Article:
Brainwaves: Catching the flu

Brainwaves: Catching the flu

  • Derek Smith and test tubes

Illustration by Kate Copeland

Professor Derek Smith explains how his research team are working to beat the flu virus at its own game by predicting its evolution.

A radically different approach is to beat the virus at its own game: to predict how it will change, and to vaccinate with a strain from the future. So instead of the virus being one step ahead of us, we are one step ahead of the virus.

One hundred years ago, half of all deaths were caused by infectious disease. Today, that proportion is down to 25 per cent – mostly because of vaccines, antibiotics and improvements in hygiene. Despite this substantial progress, there is a class of pathogens that still cause major problems – those that can change, can evolve, to escape from drugs that used to work and from immunity induced by vaccination or natural infection. Most important among these pathogens is the influenza virus.

About 10 per cent of the world’s population gets flu each year, many millions are hospitalised, and half a million die. Because flu transmits mainly through the air, its spread can’t easily be controlled through hygienic measures. But its most important trick is that it has a seemingly endless capacity to evolve to escape the immunity we get from previous infections, or from vaccines.

One approach to a more permanent protective solution to this virus-on-the-run is the idea of a universal vaccine – a vaccine that targets those parts of the virus that don’t change over time. Though this is a conceptually elegant approach, it remains fraught with challenges, and it remains to be seen if it can be successful.

A radically different approach is to beat the virus at its own game: to predict how it will change, and to vaccinate with a strain from the future. So instead of the virus being one step ahead of us, we are one step ahead of the virus.

Not long ago, most virologists, immunologists and vaccinologists would have said such a prediction was impossible. Nobody understood the evolution well enough, and the possibilities seemed endless. Each time the virus changes, it does so with at least four mutations in 135 possible places (that’s more than a trillion possibilities). Moreover, nobody has ever been able to accurately predict the details of such an evolutionary change in any area, never mind for such an important pathogen.

My research group in Cambridge, together with our close collaborators, the groups of US virologists Ron Fouchier and Yoshi Kawaoka, have been working on figuring out the basic evolutionary processes that govern the evolution of influenza viruses. Over the past 15 years we have made three key discoveries in this area that, when combined, have brought us to a place where predicting what the virus will do next is within reach.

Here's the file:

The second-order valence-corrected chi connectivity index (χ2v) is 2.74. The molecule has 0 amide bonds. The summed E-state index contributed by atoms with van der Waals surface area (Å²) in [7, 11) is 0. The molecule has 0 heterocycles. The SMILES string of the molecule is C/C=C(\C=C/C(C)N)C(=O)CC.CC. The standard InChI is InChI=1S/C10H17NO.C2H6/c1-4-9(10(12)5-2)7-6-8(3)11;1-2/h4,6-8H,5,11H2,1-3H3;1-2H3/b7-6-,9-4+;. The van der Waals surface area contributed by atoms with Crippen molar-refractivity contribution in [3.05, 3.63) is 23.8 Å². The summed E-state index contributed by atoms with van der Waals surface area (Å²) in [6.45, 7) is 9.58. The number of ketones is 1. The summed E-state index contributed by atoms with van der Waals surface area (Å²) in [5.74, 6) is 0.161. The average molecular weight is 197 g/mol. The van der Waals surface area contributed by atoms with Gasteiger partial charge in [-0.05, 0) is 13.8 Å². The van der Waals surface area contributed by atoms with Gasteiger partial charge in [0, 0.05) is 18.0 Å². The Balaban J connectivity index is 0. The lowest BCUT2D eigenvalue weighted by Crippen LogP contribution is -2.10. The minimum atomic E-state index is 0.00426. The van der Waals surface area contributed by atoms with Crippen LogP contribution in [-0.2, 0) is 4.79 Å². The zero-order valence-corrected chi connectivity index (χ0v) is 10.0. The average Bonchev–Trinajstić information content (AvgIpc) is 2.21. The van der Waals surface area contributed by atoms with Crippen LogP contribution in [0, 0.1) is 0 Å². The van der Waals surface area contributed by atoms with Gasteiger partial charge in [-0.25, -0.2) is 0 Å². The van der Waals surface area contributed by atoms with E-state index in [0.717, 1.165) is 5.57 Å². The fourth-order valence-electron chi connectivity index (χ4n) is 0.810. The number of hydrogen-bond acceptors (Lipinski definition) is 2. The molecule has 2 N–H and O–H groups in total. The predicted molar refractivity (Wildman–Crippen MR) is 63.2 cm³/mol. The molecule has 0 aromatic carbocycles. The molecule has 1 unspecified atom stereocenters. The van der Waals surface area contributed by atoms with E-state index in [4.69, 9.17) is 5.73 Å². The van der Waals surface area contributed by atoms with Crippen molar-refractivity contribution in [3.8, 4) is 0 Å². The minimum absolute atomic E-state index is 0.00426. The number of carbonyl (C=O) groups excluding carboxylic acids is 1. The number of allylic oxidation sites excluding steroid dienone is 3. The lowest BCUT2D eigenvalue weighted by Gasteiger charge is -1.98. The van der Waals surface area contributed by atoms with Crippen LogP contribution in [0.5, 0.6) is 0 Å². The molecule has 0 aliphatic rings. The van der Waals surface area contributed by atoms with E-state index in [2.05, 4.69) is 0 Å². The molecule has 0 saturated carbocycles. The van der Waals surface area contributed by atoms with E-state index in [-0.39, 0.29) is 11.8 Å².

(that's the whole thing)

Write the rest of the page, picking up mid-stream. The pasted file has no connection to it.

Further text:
First, we discovered a way to measure flu evolution at a much higher resolution than was previously possible. This allows us to clearly see what is going on, a little like looking down a microscope for the first time and getting to see this previously confusing obscure world clearly. Second, we figured out that of the trillion possibilities of what could be the next type of flu, only about 140 of those possibilities matter. That’s few enough to make and test in the lab, and when we do this we find that the number (to everyone’s surprise) reduces to just one or two because many are equivalent to each other in terms of which is used in a vaccine.

And third, using an extension of the system for seeing the flu evolution at high resolution, we can also see how our immune system is responding with much more clarity than before. We now see that when we are vaccinated or exposed to flu, we don’t only generate immunity against the new strain, but we also boost our immunity against all the older antigenic variants we have seen in the past. We can vaccinate with a ‘future’ strain, to protect against a future virus, and even if we get the prediction wrong, it will be no worse than a traditional vaccine against the current virus.

Can we really make strains of flu in the lab before they exist in nature, and vaccinate people with these strains to protect people against what the virus will do next? Hubris? Perhaps. And this leads me to my favourite quote in all of science by Max Perutz: “In science, truth always wins”. Clinical trials of this new type of vaccine will start in 2019. We will find out.

Derek Smith is Professor of Infectious Disease Informatics in the Department of Zoology. Read more. 

This article first appeared in CAM - the Cambridge Alumni Magazine, edition 80. Find out how to receive CAM.